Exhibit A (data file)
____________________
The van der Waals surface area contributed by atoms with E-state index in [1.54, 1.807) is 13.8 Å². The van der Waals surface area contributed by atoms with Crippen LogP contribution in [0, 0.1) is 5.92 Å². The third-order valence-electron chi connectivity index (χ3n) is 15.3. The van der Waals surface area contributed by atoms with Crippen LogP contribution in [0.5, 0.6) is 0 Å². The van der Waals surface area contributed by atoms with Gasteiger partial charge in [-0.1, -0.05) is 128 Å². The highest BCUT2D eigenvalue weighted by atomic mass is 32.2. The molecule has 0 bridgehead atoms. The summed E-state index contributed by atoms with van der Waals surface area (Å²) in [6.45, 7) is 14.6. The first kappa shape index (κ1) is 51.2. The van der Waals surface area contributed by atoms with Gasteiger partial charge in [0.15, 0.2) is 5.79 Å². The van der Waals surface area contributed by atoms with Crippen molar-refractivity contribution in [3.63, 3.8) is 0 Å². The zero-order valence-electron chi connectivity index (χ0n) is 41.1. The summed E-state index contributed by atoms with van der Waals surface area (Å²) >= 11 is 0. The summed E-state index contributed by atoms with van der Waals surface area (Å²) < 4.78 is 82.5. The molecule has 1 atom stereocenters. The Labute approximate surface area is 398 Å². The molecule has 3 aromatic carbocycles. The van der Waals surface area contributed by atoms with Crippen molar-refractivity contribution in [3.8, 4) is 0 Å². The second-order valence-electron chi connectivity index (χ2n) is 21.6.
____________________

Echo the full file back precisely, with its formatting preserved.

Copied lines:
The van der Waals surface area contributed by atoms with E-state index in [1.54, 1.807) is 13.8 Å². The van der Waals surface area contributed by atoms with Crippen LogP contribution in [0, 0.1) is 5.92 Å². The third-order valence-electron chi connectivity index (χ3n) is 15.3. The van der Waals surface area contributed by atoms with Crippen LogP contribution in [0.5, 0.6) is 0 Å². The van der Waals surface area contributed by atoms with Gasteiger partial charge in [-0.1, -0.05) is 128 Å². The highest BCUT2D eigenvalue weighted by atomic mass is 32.2. The molecule has 0 bridgehead atoms. The summed E-state index contributed by atoms with van der Waals surface area (Å²) in [6.45, 7) is 14.6. The first kappa shape index (κ1) is 51.2. The van der Waals surface area contributed by atoms with Gasteiger partial charge in [0.15, 0.2) is 5.79 Å². The van der Waals surface area contributed by atoms with Crippen molar-refractivity contribution in [3.63, 3.8) is 0 Å². The zero-order valence-electron chi connectivity index (χ0n) is 41.1. The summed E-state index contributed by atoms with van der Waals surface area (Å²) >= 11 is 0. The summed E-state index contributed by atoms with van der Waals surface area (Å²) < 4.78 is 82.5. The molecule has 1 atom stereocenters. The Labute approximate surface area is 398 Å². The molecule has 3 aromatic carbocycles. The van der Waals surface area contributed by atoms with Crippen molar-refractivity contribution in [3.8, 4) is 0 Å². The second-order valence-electron chi connectivity index (χ2n) is 21.6.